Clark’s desert boots are the perfect traveling shoe. They’re so versatile. What can’t you do in desert boots? I’ve worn them on several trips across the globe, and always feel comfortable – whether I’m on a hike or sitting down in a restaurant.
Before you grab your desert chukkas and head for the airport, its best to break them in some.
Brand new desert boots feel stiff and less supportive. They’re just begging to be worn and beaten up. The break in period isn’t long. The trick is to ease into them.
Like any pair of shoes, you don’t want to wear them for 10 hours straight right of the box. Give them a few hours every other day to soften up, and then you’ll be ready to go.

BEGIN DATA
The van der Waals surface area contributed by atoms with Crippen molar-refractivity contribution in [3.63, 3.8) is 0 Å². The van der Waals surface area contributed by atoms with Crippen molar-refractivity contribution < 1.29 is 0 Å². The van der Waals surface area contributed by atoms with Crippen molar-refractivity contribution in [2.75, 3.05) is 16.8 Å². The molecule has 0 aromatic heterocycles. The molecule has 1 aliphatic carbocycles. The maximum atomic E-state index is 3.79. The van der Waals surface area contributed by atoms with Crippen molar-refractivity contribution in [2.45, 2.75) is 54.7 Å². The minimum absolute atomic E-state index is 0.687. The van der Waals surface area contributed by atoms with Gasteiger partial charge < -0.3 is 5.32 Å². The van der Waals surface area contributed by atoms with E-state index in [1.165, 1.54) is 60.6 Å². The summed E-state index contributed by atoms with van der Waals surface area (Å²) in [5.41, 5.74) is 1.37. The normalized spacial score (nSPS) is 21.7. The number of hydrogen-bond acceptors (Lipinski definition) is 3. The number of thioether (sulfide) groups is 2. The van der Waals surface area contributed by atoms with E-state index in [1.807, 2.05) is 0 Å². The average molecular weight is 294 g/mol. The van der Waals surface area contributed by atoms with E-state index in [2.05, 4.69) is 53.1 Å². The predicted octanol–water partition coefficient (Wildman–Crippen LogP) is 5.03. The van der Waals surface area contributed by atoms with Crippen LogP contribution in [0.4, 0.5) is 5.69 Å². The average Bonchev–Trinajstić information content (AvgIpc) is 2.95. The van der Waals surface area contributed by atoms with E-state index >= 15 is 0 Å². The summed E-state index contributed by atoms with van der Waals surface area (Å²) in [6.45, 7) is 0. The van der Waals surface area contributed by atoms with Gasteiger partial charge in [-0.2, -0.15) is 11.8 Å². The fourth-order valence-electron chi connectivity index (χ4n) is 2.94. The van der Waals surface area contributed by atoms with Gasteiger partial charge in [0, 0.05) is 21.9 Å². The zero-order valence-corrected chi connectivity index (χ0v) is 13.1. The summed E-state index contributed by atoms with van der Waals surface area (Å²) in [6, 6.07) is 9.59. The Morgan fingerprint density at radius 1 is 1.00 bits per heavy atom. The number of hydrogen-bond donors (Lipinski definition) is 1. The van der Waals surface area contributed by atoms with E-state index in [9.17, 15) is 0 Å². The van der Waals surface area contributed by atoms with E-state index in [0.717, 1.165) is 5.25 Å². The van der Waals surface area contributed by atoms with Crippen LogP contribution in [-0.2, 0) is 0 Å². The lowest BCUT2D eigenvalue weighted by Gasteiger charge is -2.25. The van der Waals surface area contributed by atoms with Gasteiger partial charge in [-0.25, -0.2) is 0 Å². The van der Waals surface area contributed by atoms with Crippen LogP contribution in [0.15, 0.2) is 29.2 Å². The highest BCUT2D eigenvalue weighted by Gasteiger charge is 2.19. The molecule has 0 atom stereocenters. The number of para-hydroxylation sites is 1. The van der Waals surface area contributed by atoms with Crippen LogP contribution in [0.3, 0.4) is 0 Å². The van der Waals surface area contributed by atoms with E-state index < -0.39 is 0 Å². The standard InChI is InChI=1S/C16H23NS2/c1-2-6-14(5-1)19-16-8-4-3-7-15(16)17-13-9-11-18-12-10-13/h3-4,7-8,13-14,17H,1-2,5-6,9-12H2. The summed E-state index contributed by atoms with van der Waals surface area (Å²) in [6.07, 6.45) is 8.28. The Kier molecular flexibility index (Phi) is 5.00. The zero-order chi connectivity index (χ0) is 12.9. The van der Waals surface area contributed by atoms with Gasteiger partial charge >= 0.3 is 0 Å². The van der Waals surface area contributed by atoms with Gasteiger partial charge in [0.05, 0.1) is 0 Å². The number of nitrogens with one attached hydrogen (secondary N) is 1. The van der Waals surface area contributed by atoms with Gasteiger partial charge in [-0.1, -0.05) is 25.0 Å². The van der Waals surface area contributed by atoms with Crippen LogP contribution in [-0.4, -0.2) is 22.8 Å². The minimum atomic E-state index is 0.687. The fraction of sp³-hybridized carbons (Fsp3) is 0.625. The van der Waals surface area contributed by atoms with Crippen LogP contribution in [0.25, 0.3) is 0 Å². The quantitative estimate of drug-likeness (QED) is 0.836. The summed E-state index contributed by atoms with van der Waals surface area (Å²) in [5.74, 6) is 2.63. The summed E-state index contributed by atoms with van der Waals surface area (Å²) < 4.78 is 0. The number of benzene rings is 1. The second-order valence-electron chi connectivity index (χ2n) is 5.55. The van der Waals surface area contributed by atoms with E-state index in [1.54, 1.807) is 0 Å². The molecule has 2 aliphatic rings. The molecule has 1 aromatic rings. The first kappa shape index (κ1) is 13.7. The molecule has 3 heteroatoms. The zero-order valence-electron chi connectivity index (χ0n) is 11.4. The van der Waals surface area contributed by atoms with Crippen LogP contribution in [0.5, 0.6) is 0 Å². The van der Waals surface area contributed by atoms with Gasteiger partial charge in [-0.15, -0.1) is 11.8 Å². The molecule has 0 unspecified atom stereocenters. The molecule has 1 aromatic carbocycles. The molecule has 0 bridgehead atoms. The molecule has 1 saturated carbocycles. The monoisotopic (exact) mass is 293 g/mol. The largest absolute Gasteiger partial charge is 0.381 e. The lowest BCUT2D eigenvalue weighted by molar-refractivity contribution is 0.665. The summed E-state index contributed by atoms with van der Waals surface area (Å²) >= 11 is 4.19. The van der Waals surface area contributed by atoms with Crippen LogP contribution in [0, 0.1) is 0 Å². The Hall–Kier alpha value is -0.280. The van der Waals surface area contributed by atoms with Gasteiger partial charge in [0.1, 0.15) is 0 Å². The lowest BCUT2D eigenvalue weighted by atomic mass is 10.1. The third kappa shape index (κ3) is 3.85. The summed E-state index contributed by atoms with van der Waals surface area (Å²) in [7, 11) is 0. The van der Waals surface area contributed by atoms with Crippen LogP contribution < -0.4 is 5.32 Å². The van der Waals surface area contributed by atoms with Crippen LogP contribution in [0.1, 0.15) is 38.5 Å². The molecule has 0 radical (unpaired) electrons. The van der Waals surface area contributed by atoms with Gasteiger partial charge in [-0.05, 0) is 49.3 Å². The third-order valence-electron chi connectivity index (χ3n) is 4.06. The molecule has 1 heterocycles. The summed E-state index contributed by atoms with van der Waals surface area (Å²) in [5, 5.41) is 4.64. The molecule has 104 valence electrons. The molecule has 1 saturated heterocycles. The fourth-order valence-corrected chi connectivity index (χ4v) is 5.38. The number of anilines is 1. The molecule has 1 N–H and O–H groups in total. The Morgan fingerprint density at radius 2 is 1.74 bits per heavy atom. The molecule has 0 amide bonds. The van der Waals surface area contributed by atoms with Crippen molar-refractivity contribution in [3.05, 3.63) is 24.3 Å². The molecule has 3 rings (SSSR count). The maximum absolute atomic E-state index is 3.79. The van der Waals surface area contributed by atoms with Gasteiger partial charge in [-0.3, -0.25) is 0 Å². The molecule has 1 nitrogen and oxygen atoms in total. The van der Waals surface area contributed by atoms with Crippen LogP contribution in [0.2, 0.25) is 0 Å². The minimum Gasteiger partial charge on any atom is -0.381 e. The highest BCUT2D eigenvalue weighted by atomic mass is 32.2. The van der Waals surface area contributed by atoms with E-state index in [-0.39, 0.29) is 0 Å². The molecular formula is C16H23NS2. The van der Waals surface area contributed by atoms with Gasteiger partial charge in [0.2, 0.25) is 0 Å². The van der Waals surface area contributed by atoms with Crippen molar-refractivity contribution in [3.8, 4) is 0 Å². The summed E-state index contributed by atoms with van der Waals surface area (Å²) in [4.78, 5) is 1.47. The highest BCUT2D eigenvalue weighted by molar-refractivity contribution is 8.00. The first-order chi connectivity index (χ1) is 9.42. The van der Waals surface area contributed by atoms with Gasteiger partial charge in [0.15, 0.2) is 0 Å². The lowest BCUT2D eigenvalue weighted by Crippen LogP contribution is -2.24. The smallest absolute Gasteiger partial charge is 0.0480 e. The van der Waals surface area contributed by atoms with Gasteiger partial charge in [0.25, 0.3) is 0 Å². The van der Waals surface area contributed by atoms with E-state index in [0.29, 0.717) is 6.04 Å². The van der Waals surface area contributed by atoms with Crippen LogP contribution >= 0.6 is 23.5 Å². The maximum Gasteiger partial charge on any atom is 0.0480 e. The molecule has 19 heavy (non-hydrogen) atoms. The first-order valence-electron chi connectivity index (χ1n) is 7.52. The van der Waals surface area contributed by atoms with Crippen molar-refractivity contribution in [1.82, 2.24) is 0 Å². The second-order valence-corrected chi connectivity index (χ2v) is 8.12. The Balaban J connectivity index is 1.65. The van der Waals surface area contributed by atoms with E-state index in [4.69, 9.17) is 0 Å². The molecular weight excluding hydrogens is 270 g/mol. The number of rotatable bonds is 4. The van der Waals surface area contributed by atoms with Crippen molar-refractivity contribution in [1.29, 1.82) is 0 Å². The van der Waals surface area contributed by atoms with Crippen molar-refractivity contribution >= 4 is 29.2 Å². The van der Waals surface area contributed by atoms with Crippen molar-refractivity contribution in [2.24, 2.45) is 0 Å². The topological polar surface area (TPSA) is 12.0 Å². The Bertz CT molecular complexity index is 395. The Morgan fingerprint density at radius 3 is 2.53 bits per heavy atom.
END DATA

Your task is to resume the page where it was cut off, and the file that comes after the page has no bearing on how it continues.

Suede or Leather?
I can usually get 2-3 years of wear from a pair of Clark’s. That may sound like a short lifespan, at least when compared to a high end boot. But given the cost-per-wear and abuse they can handle, desert boots are a good value.
However, not all desert boots are created equal. Leather is going to be more durable. Ignore what the salespeople tell you about durability of suede; it’s not going to last nearly as long.
Sand suede desert boots look fantastic for about 5 days. Then it rains, and then you step in some mud, and it’s all over. I like the beeswax leather boots. They usually keep your feet dry, and they look better with age.